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All the Perl that's Practical to Extract and Report

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  • Smalltalk was once the #1 OO language. Of course, that was when it was the only "general purpose" OO language, before C++ was released.

    I have actually been paid to program in SmallTalk twice, and to build an interface from one Scheme to another with C. I went from C to SmallTalk to Objective-C to C++ to Perl (and Java), so perhaps I can provide some perspective. I have coded just about every "write only language" -- most of them for pay.

    Apart from Simula and the like, Smalltalk is the purest OO language still. As with Pascal, purity does not buy you traction in the real world. The other comments regarding the virtues of integration with other software and the system are right on as to why the impure languages win out over the pure. Pure elegant systems (Pascal, SmallTalk, Lisp/Scheme) have a tendency to see themselves as an end. Perl started as a scripting language, so has had extensible integration with the host OS's other programming tools from day 1. Integration wins in the real world. Ability to exec() a new process isn't enough, although even that's often not in Rev#1 of a "pure" language -- one needs call-and-return to/from legacy and 3rd party subsystems in "foreign" languages *and* call-and-return to separately maintained third-party subsystems in same language. Single "Workspace Image" systems like SmallTalk made that hard in the early days, very hard. But on the early slow systems we had in the '80's, not saving a workspace image but reloading from sources at every work session was out of the question. Forth has solved this in recent revs, I think; has SmallTalk?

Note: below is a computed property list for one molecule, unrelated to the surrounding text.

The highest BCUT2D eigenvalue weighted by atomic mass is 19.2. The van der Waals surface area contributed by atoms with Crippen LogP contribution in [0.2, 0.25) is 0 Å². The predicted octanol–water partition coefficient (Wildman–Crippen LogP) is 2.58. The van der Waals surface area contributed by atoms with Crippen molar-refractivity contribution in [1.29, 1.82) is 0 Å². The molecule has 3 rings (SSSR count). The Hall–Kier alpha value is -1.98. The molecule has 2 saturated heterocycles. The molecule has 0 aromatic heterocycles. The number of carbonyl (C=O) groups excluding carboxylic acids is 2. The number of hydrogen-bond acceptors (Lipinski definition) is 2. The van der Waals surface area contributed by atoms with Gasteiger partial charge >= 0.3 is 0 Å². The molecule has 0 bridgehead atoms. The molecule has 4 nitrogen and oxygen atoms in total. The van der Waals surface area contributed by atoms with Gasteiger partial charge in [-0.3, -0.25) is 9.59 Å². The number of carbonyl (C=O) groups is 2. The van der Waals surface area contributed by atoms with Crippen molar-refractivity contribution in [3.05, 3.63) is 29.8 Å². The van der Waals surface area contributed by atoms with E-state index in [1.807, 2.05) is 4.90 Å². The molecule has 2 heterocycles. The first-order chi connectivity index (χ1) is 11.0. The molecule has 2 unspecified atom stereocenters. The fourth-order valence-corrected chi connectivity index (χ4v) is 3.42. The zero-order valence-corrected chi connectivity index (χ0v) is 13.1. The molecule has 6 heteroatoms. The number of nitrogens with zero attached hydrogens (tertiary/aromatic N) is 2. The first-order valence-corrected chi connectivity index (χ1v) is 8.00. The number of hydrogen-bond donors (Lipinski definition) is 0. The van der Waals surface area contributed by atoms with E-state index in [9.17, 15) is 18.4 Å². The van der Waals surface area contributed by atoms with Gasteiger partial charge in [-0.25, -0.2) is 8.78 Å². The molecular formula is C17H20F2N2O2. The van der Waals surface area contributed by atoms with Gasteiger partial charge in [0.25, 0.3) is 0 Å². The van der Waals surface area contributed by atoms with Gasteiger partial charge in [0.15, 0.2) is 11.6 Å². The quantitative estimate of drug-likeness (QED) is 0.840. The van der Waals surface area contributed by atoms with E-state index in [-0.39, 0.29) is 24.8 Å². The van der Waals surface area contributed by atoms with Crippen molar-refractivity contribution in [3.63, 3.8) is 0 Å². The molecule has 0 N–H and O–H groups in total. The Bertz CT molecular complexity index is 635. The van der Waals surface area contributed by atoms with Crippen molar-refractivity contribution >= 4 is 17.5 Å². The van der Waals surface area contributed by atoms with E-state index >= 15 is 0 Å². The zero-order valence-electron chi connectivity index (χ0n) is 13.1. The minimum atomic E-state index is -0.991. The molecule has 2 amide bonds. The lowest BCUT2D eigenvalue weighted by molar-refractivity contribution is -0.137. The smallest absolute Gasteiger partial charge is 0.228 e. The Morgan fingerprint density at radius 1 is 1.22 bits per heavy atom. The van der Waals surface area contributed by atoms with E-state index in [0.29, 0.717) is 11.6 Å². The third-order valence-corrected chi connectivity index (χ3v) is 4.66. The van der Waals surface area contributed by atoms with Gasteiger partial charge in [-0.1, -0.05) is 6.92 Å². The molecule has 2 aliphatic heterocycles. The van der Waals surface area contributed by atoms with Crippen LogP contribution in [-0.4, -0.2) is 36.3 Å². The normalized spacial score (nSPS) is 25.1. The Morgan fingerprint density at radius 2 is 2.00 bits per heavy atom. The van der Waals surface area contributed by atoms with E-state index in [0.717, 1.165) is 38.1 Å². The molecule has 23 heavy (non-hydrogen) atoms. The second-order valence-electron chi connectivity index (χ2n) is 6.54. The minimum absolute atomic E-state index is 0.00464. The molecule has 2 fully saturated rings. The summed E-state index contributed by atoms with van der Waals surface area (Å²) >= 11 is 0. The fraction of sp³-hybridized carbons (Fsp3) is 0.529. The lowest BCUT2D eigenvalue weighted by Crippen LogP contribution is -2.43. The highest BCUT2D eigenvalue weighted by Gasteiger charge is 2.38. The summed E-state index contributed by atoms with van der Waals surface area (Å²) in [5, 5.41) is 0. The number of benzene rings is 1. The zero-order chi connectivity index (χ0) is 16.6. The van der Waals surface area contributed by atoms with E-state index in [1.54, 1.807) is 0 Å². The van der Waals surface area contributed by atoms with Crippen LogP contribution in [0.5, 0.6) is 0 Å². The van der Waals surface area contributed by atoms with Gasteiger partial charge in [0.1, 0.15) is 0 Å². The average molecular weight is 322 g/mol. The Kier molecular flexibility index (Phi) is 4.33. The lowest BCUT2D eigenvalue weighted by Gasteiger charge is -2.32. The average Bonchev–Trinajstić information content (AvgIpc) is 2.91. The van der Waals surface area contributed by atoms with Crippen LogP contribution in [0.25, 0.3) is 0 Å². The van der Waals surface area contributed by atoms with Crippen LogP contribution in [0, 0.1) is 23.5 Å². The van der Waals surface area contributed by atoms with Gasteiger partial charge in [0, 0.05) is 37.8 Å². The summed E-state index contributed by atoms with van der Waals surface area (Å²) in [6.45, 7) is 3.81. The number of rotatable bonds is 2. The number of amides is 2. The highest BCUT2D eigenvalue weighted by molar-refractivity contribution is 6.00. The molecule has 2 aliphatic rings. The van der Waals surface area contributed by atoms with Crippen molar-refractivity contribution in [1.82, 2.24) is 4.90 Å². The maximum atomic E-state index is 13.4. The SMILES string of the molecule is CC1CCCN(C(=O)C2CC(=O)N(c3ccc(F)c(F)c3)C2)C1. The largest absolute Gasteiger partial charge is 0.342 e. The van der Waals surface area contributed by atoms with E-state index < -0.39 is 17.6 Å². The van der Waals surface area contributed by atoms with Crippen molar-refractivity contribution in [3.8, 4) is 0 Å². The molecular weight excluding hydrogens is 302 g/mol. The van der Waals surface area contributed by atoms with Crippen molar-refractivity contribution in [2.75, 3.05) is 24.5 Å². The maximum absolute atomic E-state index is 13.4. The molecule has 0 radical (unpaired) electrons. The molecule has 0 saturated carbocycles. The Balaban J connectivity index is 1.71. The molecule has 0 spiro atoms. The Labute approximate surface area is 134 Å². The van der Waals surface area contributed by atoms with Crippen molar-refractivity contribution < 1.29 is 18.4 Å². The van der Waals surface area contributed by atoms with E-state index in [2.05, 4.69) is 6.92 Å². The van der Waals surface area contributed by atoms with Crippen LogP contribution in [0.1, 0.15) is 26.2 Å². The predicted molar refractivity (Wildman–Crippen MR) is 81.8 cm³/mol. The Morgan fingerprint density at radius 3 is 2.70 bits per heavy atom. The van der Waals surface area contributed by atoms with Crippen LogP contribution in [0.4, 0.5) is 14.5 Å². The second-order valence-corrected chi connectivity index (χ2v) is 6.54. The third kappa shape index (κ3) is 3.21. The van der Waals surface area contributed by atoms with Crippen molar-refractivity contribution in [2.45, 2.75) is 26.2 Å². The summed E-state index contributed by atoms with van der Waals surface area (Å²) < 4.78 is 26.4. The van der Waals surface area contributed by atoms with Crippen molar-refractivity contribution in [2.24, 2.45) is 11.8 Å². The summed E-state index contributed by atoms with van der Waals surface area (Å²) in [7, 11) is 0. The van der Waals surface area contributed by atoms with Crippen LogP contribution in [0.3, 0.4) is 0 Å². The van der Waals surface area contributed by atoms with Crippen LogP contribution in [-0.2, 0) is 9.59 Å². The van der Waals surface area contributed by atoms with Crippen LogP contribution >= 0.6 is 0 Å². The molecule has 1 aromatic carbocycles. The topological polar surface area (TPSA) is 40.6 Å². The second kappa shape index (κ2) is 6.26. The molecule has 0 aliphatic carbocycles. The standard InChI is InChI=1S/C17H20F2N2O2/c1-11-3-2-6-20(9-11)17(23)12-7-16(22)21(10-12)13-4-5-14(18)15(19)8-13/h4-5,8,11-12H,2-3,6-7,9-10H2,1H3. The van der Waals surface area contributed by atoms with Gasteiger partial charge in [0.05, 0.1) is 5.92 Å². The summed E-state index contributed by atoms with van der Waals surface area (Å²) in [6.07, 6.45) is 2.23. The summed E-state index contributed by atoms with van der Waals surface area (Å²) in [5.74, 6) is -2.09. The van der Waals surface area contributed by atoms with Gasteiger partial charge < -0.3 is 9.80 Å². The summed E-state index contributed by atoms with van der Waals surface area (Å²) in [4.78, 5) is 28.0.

Historically, the lack of integration with legacy databases meant Smalltalk was restricted to new projects only. The selection of OODBs was initially slim and constrained to certain platforms; and of course OODBs were slow to gain the full-feature robustness of their RDB predecessors, but they came eventually.

    Smalltalk "VirtualMachine" / Browser model was actively hostile to multiple programmers and source control -- the code in the system image was the gold copy, not what was in your filesystem. The environment fought against "waterfall" development of big systems.

    With the explosion of small hardware in the 80's, there was an explosion of new projects, often outside the formal big-iron IT channels, and thus immune to the Standard Way. SmallTalk nicely fit this rebell niche, and offered a Rapid Development model with quick interaction with test users, perfect for departmental computing skunkworks -- if you put it in production before IT could complain about your project, you got to keep it. The competition for SmallTalk on Windows were MS Visual Basic and MS Visual C/C++ or Borland Turbo Whatever, not traditional technologies.

    Certain business sectors adopted SmallTalk -- those that needed ability to patch a system without taking it down; those that needed introspection in software (code aware of code and objects at runtime); AI groups who wanted a friendlier, newer framework than Lisp. I know of oil services geologists and financials and expert systems projects that found SmallTalk let them build things that they couldn't do otherwise.

    Wall Street had "programmed trading" systems on the floor to do instant arbitrage when two markets, indices or prices varied from each other. These would be patched on-the-fly to adapt trading rules to changes in market conditions and market/regulator rules-changes. SmallTalk programmers willing to wear a suit and a beeper got good money to fly into NYC every Monday to tend these systesms. Patching live code on the fly is scary ... but with SmallTalk, it's at least doable.